Resistin in idiopathic inflammatory myopathies
© Filková et al.; licensee BioMed Central Ltd. 2012
Received: 10 January 2012
Accepted: 11 May 2012
Published: 11 May 2012
The purpose of this study was to evaluate and compare the serum levels and local expression of resistin in patients with idiopathic inflammatory myopathies to controls, and to determine the relationship between resistin levels, inflammation and disease activity.
Serum resistin levels were determined in 42 patients with inflammatory myopathies and 27 healthy controls. The association among resistin levels, inflammation, global disease activity and muscle strength was examined. The expression of resistin in muscle tissues from patients with inflammatory myopathies and healthy controls was evaluated. Gene expression and protein release from resistin-stimulated muscle and mononuclear cells were assessed.
In patients with inflammatory myopathies, the serum levels of resistin were significantly higher than those observed in controls (8.53 ± 6.84 vs. 4.54 ± 1.08 ng/ml, P < 0.0001) and correlated with C-reactive protein (CRP) levels (r = 0.328, P = 0.044) and myositis disease activity assessment visual analogue scales (MYOACT) (r = 0.382, P = 0.026). Stronger association was observed between the levels of serum resistin and CRP levels (r = 0.717, P = 0.037) as well as MYOACT (r = 0.798, P = 0.007), and there was a trend towards correlation between serum resistin and myoglobin levels (r = 0.650, P = 0.067) in anti-Jo-1 positive patients. Furthermore, in patients with dermatomyositis, serum resistin levels significantly correlated with MYOACT (r = 0.667, P = 0.001), creatine kinase (r = 0.739, P = 0.001) and myoglobin levels (r = 0.791, P = 0.0003) and showed a trend towards correlation with CRP levels (r = 0.447, P = 0.067). Resistin expression in muscle tissue was significantly higher in patients with inflammatory myopathies compared to controls, and resistin induced the expression of interleukins (IL)-1β and IL-6 and monocyte chemoattractant protein (MCP)-1 in mononuclear cells but not in myocytes.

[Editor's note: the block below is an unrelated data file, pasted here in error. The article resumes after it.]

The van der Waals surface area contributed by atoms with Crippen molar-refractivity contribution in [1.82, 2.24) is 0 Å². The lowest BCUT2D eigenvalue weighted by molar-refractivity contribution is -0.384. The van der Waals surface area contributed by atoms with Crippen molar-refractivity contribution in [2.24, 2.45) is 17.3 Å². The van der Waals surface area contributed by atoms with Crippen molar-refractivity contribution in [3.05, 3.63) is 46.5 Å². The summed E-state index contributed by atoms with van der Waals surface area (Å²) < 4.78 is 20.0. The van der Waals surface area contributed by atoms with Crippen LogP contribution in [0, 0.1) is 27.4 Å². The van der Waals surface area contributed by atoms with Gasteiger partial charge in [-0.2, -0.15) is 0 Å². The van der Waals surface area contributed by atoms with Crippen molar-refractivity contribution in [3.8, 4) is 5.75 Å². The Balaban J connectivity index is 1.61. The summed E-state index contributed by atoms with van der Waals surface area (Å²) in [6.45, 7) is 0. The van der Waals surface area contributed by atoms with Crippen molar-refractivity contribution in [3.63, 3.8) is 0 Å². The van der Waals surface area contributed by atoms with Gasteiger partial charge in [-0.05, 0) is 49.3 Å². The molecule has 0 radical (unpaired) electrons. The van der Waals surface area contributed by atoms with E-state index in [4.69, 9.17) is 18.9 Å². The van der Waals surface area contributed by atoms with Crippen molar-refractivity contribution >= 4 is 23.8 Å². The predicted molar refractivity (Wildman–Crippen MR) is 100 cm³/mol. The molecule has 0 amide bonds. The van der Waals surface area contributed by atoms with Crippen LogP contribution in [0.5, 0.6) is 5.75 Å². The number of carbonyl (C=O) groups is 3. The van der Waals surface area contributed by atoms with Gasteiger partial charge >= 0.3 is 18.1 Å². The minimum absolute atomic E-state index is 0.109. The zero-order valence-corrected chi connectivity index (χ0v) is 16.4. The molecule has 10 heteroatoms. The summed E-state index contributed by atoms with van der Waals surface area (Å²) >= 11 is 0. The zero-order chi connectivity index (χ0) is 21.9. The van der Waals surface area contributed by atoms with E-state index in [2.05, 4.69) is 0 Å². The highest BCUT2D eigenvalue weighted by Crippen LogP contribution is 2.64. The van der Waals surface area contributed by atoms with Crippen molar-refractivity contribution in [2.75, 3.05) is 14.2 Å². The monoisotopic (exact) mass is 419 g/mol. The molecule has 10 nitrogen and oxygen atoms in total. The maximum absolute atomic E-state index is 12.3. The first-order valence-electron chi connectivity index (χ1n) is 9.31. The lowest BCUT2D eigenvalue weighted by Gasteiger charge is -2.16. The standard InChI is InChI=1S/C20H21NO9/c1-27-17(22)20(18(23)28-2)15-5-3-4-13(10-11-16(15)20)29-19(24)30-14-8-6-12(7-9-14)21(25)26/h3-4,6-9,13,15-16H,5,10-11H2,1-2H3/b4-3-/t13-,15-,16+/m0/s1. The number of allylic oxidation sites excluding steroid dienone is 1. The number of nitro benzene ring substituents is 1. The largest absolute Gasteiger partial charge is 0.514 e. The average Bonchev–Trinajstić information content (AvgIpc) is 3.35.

The results of this study indicate that higher levels of serum resistin are associated with inflammation, higher global disease activity index and muscle injury in patients with myositis-specific anti-Jo-1 antibody and patients with dermatomyositis. Furthermore, up-regulation of resistin in muscle tissue and resistin-induced synthesis of pro-inflammatory cytokines in mononuclear cells suggest a potential role for resistin in the pathogenesis of inflammatory myopathies.